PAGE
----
After working many hours he decides to take a break.  He leaves the studio for a bit.  While he is gone, his very young son creeps into the studio.  He creeps because he has been repeatedly told not to enter here without an adult being with him. He has also been warned not to play with his father’s paints and the brushes.  The child shyly approaches the unfinished masterpiece.  Young though he is, he admires his father, and wants to be like him.  So he decides to assume his father’s role and try his hand at painting.  He grabs a brush and plunges it into the paint on his father’s palette.  With a gleam in his eye he liberally creates streaks of color across his father’s work.  Again and again he loads the brush in order to daub and smear the painting with his own creative efforts.  And he is very pleased with his work.  To him it is beautiful.  He cannot comprehend the ugliness of what he has done.

What do you think will happen when the painter returns?  Will he be justly angered?  Certainly.  Will he be upset with what his own son has done?  Yes.  Does he now hate his child.  Of course not.  He loves him, even though the son has apparently ruined a master work.

After dealing appropriately with his son, the father returns to gaze at his deformed painting.  What does he do now?  Does he try to scrape away all the paint the child smeared on the canvas?  But that would only make things worse.  Does he destroy the painting?  Start over?  The painter decides he will do none of these things.  Being a master artist, a true maestro in his craft, the painter decides that instead of destroying what his son has done he will actually use it.  He will incorporate the streaks and smears and splotches that are his son’s handiwork and make them a part of his masterpiece.  This will mean altering his original vision for the painting.  But he now visualizes new vision for a master work that will still be beautiful.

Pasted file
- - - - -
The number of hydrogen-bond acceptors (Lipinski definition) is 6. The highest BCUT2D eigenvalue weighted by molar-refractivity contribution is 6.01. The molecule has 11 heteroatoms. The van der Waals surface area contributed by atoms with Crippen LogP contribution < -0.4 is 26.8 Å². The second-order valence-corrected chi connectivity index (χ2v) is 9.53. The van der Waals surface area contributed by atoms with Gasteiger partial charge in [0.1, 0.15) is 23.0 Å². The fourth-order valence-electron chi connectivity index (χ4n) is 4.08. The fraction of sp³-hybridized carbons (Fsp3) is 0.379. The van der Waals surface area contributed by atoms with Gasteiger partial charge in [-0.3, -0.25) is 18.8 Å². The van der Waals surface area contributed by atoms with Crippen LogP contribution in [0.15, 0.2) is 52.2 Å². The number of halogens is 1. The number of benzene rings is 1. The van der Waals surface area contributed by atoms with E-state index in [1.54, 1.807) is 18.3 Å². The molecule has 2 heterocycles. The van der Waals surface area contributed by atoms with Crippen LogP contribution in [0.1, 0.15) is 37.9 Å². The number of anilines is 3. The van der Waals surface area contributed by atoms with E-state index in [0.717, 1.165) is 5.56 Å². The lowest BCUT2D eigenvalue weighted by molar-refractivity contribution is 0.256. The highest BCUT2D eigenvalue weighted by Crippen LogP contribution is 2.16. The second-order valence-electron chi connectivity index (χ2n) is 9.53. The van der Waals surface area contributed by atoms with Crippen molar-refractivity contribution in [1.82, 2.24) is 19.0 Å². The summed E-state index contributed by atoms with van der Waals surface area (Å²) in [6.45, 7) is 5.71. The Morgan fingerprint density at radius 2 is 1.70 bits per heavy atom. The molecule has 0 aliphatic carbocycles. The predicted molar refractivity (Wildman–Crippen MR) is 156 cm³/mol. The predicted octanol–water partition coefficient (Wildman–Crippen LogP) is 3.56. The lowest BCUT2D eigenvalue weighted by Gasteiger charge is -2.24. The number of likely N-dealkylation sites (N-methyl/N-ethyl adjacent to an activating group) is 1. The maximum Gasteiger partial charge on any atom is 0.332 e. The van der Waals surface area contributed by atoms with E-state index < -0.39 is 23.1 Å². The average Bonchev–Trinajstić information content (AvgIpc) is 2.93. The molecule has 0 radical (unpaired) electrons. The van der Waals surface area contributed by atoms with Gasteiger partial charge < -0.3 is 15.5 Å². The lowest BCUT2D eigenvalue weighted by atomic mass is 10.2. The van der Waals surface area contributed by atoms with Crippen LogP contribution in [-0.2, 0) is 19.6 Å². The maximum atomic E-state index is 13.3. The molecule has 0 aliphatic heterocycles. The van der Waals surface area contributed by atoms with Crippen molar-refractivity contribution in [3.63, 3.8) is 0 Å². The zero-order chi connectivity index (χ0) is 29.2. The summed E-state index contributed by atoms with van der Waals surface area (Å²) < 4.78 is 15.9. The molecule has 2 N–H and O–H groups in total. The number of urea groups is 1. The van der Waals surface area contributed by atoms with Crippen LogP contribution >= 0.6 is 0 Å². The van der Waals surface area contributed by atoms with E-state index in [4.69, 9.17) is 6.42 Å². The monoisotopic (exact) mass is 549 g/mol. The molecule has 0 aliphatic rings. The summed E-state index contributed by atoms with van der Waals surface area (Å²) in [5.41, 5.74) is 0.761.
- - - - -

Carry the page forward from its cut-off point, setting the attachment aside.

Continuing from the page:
And so he works.  Some of the paint the child applied to the canvas is still wet.  The master artist adds color to this in some places.  In other places he changes, molds and transforms it.  What was unattractive and unpleasant is now part of his new vision. In some places, the paint has dried.  So the artist works around it, or paints over it, or comes up with a creative touch near it.  He does this in such a way that the ugly smudges of the child’s wayward efforts are now a beautiful portion of the overall work.   Indeed, in some places what the artist had painted earlier now has a fresh look—an even more glorious appearance—and all because of their contrast with the sections of the painting the child messed up.  The painter is able to transform the child’s work into something good and beautiful.

Does this mean that what his son did was okay?  No.  What the child did was not good.  It was ugly.  It was done in rebellious disobedience.  It is not what the father/painter initially planned or desired.  But the master painter, being the great artist that he is, was able to take the errors and wrongs of his child and turn them into something good.  The artist was still able to create a true masterpiece, despite the harm done by the son.

Child of God, please understand that though this is only a feeble portrayal of what our heavenly Father does, it does illustrate in some small measure a genuine truth.  Evil is real.  Sin is bad.  Suffering is real, and horrible.  And God abhors all these.  But He is so powerful, wise, creative and capable that He can take anything, even sin, even evil, and make something good come out of it.  For the child of God, Romans 8:28 is still true.  And one day we will see the ultimate fulfillment of this verse in all its majesty and glory.

So what do we do when we are in pain, when we suffer, when evil is shouting its presence in our lives?  One thing we can do is remember, our Lord and Father, the Heavenly Artist is creating a masterpiece out of our lives.  We need to see the bigger picture.  This is what God always does in the lives of His children.